~Since 2004~
A site about memories, thoughts, photos, and unrepentant opinions about motorcycles and motorcycling after four decades of twisting the throttle.

Sunday, May 28, 2006

Facing the Music


7:57 is a very quick non-racing lap at Nurburgring

In olden times the chance to see real motorcycle races on film in the USA was nearly zilch and seeing racing bikes on TV, even less. If you were lucky you belonged to a motorcycle club that would borrow promotional movies from PR departments at Castrol or other companies that supported motorsports and you got to watch, through a haze of cigarette smoke, ten year old 16mm films of races in Europe (often in black and white).

Nowadays SpeedChannel (AKA the NASCAR channel), ESPN, OLN, and others give fairly decent coverage to MotoGP, World and AMA Superbike racing, motocross, and occasionally SuperMoto. Dakar Rally coverage on OLN is good although they spend far too much time on racer "up close and personal" segments instead of on the racing action. And while I'm at it, a big thumbs down to SpeedChannel for dropping their coverage of the Isle of Man TT races.

Racing movies are almost prolific now ("Faster", "Dust to Glory", "World's Fastest Indian") and especially since everyone with a bike, a camcorder, and access to a winding road, is making their own video. Most of the home brew videos are awful for content, image quality, and most of all, sound track. Why oh why can't you guys doing videos, whether amateur or professional, just let the bike do the sound track? Who could possibly think that some third rate thrash band or their favorite garage band can provide better sound than well tuned four cylinder engine or barely muffled Italian v-twin? You might as well use "I'm a lumberjack" from Monty Python, it would add as much class to your video.

Over at Google Video there's a great video of someone named Doohan (not Mick) and another guy dicing with cars on the Nurburgring. It's the only video I've seen of the 'Ring where a car passes the bikes. Someone who really knows how to drive a Porsche motored on past everyone and disappeared up the track. Impressive! The music sound track in the video is crap as usual but through it you can hear the bike engine wailing and even a shout of excited laughter from the rider when he gets the bike crossed up and saves it. Good stuff.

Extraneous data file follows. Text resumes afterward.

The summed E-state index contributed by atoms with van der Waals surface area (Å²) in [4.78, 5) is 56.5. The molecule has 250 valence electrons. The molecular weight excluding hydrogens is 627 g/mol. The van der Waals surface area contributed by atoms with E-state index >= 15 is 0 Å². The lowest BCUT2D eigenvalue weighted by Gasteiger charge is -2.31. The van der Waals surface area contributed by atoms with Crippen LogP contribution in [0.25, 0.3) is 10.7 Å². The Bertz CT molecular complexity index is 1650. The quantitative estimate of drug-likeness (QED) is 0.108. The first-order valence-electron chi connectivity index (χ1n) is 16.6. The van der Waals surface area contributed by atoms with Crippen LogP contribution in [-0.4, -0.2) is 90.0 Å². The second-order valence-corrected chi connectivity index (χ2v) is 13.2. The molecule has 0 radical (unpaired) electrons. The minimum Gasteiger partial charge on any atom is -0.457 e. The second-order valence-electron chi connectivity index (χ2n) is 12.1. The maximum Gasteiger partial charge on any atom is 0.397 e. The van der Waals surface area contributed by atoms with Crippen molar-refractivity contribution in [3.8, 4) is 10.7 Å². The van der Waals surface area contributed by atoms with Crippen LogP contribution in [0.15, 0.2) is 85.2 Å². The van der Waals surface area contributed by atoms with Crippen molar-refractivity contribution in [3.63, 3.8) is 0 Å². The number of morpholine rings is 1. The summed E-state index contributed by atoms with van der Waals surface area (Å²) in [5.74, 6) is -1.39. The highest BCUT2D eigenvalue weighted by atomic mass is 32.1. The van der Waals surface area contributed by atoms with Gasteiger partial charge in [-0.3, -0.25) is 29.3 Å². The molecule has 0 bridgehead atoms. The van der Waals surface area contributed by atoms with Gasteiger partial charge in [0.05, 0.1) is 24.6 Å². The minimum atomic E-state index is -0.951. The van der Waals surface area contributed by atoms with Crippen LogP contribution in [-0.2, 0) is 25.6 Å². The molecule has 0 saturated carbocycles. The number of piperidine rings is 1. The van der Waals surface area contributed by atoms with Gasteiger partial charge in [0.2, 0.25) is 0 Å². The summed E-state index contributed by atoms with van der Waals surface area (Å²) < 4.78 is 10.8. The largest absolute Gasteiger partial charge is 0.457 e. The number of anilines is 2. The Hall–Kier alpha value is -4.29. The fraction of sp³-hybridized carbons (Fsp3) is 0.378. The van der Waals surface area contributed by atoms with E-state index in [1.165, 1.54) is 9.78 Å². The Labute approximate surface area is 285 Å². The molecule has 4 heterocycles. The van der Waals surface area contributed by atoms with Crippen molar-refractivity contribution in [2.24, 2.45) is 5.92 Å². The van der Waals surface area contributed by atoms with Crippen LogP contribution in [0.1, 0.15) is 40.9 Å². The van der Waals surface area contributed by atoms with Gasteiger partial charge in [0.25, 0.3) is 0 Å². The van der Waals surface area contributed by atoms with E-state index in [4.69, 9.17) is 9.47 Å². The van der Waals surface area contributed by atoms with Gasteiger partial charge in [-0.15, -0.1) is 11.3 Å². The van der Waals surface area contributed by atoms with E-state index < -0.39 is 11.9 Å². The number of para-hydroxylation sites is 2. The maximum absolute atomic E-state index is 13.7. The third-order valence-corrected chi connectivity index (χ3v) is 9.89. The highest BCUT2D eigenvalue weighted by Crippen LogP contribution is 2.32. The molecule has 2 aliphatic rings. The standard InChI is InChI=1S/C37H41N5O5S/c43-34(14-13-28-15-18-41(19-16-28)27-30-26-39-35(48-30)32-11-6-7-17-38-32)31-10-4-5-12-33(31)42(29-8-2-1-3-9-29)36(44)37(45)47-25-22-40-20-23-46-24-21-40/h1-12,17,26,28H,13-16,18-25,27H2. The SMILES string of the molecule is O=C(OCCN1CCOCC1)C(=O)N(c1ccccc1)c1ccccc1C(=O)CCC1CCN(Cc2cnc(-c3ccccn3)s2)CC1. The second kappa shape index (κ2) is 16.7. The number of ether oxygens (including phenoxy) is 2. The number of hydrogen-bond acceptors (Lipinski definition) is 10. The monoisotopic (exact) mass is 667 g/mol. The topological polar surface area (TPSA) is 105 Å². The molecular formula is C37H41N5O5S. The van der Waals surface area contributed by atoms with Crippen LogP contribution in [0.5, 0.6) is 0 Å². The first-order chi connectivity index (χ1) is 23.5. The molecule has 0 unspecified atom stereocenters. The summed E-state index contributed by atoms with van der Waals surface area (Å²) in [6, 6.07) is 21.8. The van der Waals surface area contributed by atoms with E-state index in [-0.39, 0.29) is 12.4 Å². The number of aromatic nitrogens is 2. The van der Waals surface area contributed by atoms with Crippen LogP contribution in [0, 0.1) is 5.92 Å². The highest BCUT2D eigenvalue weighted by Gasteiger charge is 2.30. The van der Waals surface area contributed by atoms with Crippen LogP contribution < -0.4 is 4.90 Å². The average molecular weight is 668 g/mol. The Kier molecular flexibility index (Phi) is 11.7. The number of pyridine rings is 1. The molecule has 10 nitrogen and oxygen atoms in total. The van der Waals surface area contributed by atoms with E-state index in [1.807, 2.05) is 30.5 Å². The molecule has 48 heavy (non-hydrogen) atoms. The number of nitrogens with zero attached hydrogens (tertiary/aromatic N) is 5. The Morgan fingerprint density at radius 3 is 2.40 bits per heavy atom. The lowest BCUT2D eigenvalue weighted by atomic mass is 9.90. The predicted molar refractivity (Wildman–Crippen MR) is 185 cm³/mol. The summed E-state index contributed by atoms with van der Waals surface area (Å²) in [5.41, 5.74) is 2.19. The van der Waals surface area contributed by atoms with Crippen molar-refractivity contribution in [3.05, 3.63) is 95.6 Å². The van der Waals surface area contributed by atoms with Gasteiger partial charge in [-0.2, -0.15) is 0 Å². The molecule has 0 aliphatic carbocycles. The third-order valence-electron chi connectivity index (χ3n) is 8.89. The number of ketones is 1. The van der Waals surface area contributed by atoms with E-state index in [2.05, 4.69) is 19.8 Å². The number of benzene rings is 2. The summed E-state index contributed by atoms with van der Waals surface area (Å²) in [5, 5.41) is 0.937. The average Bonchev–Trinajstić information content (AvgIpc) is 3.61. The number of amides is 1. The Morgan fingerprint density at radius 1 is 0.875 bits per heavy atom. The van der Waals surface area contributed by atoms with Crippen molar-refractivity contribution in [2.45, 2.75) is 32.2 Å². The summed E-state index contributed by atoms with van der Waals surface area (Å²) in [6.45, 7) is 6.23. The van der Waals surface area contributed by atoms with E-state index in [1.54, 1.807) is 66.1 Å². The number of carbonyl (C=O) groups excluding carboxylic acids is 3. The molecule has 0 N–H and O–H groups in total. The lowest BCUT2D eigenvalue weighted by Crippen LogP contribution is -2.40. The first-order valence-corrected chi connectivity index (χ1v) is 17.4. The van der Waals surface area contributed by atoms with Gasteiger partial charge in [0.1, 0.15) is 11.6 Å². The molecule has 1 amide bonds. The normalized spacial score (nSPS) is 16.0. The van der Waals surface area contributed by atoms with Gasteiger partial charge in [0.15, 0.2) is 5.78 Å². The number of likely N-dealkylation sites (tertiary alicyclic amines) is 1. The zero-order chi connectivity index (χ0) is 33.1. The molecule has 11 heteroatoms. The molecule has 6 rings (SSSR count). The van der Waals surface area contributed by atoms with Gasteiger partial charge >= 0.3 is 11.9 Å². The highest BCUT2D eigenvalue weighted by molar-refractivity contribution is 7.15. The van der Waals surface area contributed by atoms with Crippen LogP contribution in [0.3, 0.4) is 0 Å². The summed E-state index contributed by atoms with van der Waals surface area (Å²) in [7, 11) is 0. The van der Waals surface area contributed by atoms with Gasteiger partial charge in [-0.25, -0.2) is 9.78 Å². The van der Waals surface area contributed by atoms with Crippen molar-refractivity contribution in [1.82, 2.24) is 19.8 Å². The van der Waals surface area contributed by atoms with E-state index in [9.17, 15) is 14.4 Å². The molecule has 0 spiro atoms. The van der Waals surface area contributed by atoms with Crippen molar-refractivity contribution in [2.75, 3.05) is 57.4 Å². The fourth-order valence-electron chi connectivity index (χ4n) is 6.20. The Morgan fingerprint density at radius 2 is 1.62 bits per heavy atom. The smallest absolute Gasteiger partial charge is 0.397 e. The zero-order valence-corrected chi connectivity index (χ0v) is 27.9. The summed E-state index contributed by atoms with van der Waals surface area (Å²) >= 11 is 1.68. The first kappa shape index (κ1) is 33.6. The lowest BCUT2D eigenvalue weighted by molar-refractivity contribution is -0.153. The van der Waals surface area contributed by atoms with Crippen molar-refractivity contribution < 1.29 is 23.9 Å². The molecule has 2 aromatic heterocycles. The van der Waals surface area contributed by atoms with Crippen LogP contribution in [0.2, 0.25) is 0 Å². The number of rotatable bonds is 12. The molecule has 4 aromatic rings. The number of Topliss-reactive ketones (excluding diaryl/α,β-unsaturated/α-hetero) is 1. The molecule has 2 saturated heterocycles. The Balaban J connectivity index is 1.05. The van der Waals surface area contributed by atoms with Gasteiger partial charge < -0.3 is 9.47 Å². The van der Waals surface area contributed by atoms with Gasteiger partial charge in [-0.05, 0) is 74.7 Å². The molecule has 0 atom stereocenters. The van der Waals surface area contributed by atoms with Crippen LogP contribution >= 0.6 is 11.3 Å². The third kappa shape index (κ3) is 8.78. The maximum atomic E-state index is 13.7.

I just downloaded a 39 mb video from BMW wherein someone who rides much better than most of us flat hauls around the Nurburgring in Germany aboard a BMW K1200S. The perspective is good if a bit distorted by the windscreen, the riding is excellent, the bike is clearly amazing, and nearly smothering it all is some crappy music instead of the full sound of the BMW's 150+ hp four cylinder engine. Kudus for BMW for making a fun video but a big poke in the Roundel for not letting the bike itself do the sound track.

So to you budding Bruce Brown's out there: When you make your video, just let the engine handle the sound track, there's nothing in your library of pirated MP3 music that will sound as good. And you pro video guys, turn down the canned synth music and let the whole ride experience shine through including the engine sound.

Tuesday, May 09, 2006

Torture Rack


An eighth of an inch?? An eight of a freaking inch??? I stood there, shoulders slumped, dumbfounded that I could have spent 45 minutes measuring the $500 color-matched, Hondaline top box on my ST1300 in order to mount a new Givi parcel rack and missed by an eighth of an inch. No, I didn't catch the error in time. I'd just drilled four holes through the pristine metallic red surface of the top box after taping, marking, measuring, re-measuring, sighting, eyeballing, and otherwise making sure the new Givi top box rack would align perfectly and still got it wrong.